Working Group Topic 1 – Space Applications for Europe

Description: Space applications have been an integral part of Europe’s societal and economic development for several decades. From helping fight climate change, to supporting scientific research on Earth, they represent great assets towards solving problems on the ground.

This working group will consider how space applications can help Europe meet its latest challenges. Through debates and conversations around the topics of Climate change, health management and Europe space sustainability in the global market, the delegates will have the opportunity to propose concrete recommendations on the current and future Europe’s sovereignty in the field of space applications.


  1. How to moderate the European industries’ impact on global warming thanks to space?
    • What are the most polluting industries in Europe and what are the existing solutions that space facilities provide today
    • Which space resources can be gathered to help monitoring this impact, as well as acting on it?
  2. How can space telecommunication or other space technologies improve health access (or allow better healthcare in general)?
    • State of the arts of existing space use in health management
    • Example of Covid19 pandemic: How did space play a role in its management? Can we prevent another pandemic thanks to space? What should have been done, now that we know (a bit) more about the Virus than 2 years ago?
    • How can we improve the access to drugs, medicines, medical supply or even hospital and health infrastructures thanks to space facilities?
  3. How can space applications safeguard Europe’s digital sovereignty in the upcoming era of universal space-based connectivity?
    • What made Europe one of the best actors in the world in terms of space applications?
    • What sectors are missing synergies with space and could benefit (more) from space applications?

Working Group Topic 2 – Space Safety and Sustainability

Description: Future access to space is threatened by challenges including space debris and the rapid growth in numbers of satellites in orbit.
Failing to act decisively to solve these issues could render space inoperable in the long term. Some solutions, such as better space surveillance and tracking, a system for space traffic management, or active debris removal, are being proposed to mitigate this risk.

Sponsored by the ESA Space Debris Office and Clean Space initiative, this working group will consider how Europe can take a leading role in promoting the safe and sustainable use of space and how new space generations can coordinate and motivate a sustainable space model for the future.


  1. What kind of guidelines or mechanisms could be used to coordinate future satellite conjunctions in space?
  2. How can we incentivise the implementation of space sustainability mechanisms in different countries?
  3. What is needed to enable a sustainable circular space economy?

Working Group Topic 3 – Commercial Space in Europe

Description: Commercial uses of space are driving new developments worldwide. There are regional concerns that the rapid growth of space start-ups abroad, such as in the United States, may pose a future threat to strong European areas, for example the launch services. Following these developments, ESA has recently moved to promote New Space innovation in Europe, creating in November 2021 a new ESA directorate for commercialisation, industrial policy, and procurement.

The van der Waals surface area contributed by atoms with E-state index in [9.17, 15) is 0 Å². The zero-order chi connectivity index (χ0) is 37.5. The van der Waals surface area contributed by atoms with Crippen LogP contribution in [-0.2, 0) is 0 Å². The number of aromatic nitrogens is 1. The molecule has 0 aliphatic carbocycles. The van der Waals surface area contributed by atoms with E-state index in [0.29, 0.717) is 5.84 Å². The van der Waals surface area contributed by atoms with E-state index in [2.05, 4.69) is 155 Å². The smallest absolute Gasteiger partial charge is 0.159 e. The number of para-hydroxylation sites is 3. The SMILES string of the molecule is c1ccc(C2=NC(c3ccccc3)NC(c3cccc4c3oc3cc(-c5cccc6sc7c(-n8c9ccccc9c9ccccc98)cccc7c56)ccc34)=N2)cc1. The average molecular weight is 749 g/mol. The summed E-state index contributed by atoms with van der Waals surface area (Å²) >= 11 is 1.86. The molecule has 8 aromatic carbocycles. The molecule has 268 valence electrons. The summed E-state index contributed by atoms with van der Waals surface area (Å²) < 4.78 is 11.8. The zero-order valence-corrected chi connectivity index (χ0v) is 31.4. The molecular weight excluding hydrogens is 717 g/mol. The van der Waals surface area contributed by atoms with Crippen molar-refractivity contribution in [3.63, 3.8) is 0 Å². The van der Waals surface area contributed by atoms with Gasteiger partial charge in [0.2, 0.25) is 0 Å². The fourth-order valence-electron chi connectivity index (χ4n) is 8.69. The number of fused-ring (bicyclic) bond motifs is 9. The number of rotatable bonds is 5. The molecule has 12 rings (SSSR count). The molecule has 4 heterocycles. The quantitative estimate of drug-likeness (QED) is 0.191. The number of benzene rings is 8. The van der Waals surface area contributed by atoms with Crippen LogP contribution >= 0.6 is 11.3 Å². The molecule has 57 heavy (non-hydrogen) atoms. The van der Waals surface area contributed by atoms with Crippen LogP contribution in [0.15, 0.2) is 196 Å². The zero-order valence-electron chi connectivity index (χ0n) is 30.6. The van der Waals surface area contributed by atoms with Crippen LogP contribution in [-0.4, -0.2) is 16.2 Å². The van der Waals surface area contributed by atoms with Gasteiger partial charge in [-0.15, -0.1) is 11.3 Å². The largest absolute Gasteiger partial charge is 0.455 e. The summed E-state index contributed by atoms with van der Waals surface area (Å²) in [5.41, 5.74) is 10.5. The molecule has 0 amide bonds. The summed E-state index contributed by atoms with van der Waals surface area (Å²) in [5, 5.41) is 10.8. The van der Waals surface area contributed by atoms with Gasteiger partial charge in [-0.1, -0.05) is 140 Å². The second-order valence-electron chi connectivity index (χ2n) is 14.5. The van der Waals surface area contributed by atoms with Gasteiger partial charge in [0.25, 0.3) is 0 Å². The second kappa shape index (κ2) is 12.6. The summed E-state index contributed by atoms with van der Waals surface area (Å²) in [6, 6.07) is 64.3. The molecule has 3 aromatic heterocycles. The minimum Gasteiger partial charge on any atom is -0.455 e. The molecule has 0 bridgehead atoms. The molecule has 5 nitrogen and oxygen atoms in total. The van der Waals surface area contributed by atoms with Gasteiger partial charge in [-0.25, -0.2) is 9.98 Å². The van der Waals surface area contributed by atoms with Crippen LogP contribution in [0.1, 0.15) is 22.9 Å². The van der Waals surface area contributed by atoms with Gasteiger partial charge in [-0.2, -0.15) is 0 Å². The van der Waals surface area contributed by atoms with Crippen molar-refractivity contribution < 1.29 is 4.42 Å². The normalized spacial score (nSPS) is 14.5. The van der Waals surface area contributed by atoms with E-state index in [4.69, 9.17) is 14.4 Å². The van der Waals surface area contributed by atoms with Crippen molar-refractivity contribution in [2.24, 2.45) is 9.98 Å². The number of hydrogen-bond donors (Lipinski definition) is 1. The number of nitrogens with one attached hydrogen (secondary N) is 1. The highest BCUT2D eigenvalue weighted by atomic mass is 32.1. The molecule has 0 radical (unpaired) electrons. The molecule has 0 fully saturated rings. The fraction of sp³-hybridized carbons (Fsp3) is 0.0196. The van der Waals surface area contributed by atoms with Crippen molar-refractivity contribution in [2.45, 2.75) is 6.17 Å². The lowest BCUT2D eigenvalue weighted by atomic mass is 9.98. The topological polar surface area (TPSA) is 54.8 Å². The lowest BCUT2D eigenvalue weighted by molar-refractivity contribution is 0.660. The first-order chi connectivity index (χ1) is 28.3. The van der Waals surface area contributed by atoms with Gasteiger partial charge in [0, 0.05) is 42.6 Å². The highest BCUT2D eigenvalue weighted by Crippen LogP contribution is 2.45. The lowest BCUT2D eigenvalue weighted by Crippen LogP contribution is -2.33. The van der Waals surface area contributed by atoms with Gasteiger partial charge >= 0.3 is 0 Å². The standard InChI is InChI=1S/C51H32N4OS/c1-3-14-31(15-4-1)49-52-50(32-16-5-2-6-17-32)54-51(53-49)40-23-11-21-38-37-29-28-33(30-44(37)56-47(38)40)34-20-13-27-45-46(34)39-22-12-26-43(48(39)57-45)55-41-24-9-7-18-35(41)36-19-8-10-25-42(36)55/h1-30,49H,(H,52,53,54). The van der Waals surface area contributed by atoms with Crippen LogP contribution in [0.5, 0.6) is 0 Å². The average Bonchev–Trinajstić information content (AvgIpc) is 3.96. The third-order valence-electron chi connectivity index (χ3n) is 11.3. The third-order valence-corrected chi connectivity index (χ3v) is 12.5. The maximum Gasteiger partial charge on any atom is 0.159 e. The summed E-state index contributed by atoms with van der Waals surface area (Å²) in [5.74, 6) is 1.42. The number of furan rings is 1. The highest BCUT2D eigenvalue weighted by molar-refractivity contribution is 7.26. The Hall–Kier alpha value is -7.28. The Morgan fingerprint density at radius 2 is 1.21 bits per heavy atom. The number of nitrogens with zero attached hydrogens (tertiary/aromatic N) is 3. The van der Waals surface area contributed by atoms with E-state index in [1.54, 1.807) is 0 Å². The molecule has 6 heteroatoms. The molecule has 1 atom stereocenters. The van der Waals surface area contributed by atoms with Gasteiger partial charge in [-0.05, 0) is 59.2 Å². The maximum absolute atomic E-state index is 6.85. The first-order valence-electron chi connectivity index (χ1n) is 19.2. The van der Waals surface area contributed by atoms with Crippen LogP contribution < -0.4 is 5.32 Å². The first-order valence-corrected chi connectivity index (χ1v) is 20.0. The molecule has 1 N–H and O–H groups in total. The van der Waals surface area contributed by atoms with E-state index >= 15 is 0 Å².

This working group will discuss the challenges and opportunities for European innovation and sector capture, including launch services, access to space, and emerging capabilities for in-orbit service and manufacture. By reviewing existing European capabilities, delegates will identify market gaps in the new and emerging space sectors. Funding opportunities and potential avenues for the private sector via the use of platforms such as the ESA BIC network will also be explored.


  1. In what ways Europe and ESA member states are positioned to capitalise on the commercialisation of space? How can the European space industry best work closely with national space agencies to establish policies and frameworks for the private sector to work within?
  2. How should the commercialisation of space be balanced with sustainability and ensuring space remains a safe environment?
  3. Is there a sufficiently skilled workforce to meet with the increasing demands of a commercialised space? How can we ensure Europe is positioned to meet future demands?

Working Group Topic 4 – Space Exploration: Emerging Applications in Europe

Description: Emerging capabilities present new opportunities. A global return to the moon offers new prospects for space in Europe. In the meantime, on 1 March 2021, ESA Director General Josef Aschbacher took office and presented Agenda 2025. ESA worked together with the Member States on defining the Agenda, the main goal of which is to put ESA on track for becoming one of the top space agencies in the world. Can ESA have a leading position in emerging applications? As one of the examples, Luxembourg has recently passed laws enabling in-situ resource utilization in its national space policy, setting a pioneering example ahead of other states in Europe.

As part of this working group discussions, we are going to look into the details of European vision in regards with emerging applications.


  1. How can Europe achieve independent access to space? What are the strengths, weaknesses, opportunities and threats for Europe in space exploration in regards with emerging applications?
  2. What are the strategies for dealing with potential challenges, threats and legal implications? What are the international collaboration possibilities for ESA and frameworks that would accompany them?
  3. What new questions and goals can be tackled with this sector after the year 2025?